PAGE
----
2 Spanish Classes
Class 1 25 children 12-13 year olds who meet 3 times a week, Games used only once a week over a term. Same class who had worked in Swedish with Scratch as well as primary (middle school).
Eric shared an example, with sounds where they could include their voices speaking the words.
I gave them a series themes following the topics (eg. family, weather etc) to work on the vocabulary and they used it to create the game.
Worked in pairs on a project and the length of the projected lasted from 2 weeks to 10 weeks for slower programmers. Examples of games : memory cards (matching), Shopping (go to store) with dialogues between buyer and seller, the fastest pair then made the game in spanish. When they finalised the games they made some versions in english and swedish so that they can be used in new classes to introduce spanish. In the future I am aiming to get the instructions in spanish to see how they children pick up language skills without preparation.
- How did you think when you chose to work with Scratch (programming) with your students? What did you expect?
I thought that it would be an innovative way to work on consolidating knowledge. I did not know what to expect and I wanted to experiment. I was curious about how the students would react. It turned out that the students had a good knowledge of computer technology and were able to quickly launch their imagination while learning Spanish language skills and discussing them in pairs. Positively surprised.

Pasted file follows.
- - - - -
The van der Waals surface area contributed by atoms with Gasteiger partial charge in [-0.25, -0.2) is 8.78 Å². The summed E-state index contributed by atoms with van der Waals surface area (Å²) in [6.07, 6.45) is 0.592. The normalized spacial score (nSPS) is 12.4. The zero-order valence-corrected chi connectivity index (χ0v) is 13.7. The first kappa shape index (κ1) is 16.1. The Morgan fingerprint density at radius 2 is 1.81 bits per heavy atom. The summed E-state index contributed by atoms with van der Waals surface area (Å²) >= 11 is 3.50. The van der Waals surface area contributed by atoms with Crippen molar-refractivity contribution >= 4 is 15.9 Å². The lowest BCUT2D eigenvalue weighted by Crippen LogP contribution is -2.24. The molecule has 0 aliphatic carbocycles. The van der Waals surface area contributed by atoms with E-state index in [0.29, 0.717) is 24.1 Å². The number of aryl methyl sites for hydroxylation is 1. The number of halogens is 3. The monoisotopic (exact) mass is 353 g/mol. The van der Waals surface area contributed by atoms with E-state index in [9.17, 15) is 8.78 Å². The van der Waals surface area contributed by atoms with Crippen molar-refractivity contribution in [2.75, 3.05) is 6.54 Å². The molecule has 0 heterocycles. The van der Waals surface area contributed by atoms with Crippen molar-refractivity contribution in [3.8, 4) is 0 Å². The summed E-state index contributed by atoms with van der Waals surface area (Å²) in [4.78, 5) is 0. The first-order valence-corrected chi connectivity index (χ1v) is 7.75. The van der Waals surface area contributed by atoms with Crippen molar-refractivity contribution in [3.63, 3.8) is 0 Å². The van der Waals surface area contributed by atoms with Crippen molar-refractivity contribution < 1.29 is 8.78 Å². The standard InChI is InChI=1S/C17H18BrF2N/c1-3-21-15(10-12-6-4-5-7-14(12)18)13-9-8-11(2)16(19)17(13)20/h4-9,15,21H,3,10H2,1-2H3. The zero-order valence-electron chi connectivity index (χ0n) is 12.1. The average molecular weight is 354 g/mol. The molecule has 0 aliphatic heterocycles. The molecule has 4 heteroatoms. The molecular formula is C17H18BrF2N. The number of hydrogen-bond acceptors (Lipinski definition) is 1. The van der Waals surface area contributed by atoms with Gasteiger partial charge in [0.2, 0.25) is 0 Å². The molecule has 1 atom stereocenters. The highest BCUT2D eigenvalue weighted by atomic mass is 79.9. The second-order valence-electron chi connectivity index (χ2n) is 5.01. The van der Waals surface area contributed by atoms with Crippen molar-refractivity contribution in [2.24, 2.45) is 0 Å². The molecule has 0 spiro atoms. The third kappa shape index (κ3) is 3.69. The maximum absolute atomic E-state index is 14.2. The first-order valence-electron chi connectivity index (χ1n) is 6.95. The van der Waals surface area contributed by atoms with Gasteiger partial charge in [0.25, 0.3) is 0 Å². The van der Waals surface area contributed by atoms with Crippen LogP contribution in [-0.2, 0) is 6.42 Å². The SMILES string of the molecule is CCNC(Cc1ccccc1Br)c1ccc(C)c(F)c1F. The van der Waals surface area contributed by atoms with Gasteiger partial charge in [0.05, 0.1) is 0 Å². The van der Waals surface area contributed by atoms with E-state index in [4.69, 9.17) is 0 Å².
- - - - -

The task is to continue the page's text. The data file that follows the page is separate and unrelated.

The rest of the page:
- Tell me how you did when you entered the program in your classroom. Planning, choosing students, what do you want to achieve, what did you achieve? How did the students react? What did you need?
The students had good knowledge of Scratch so it was just getting started. I wrote the themes/topics we had studied in chronological order on the whiteboard. The topics could be to shop in a store or to visit a family member. They could choose a topic and furthermore, they would choose how the game was designed. One purpose was that other students could play the game, and this had to be kept in mind during the work. The whole class tested and most thought it was a fun way to repeat Spanish and create new things with the help of computers. I felt that I had less knowledge of programming than the students. I therefore think that teacher training in programming is needed.
- What important lessons have you learned along the way?
I have learned that teachers must have good programming skills beforehand to be able to help and inspire students. It was difficult to work without support. I am more confident now to use it and pair up students with different abilities. I will match students from the years above to work with beginners both in spanish and in scratch. Classes of different levels will work together to mentor each other.
- What tips would you like to give other teachers who want to start working with programming and scratch?
If you are to lead a group that does not have pre-programming skills then educators need good knowledge beforehand. Be prepared and read up on programming before you start.
Working with Eric as ICT teacher was seamless as the children were familiar and worked with him. As he did not understand the spanish I had to keep the control and guide him through the language learning.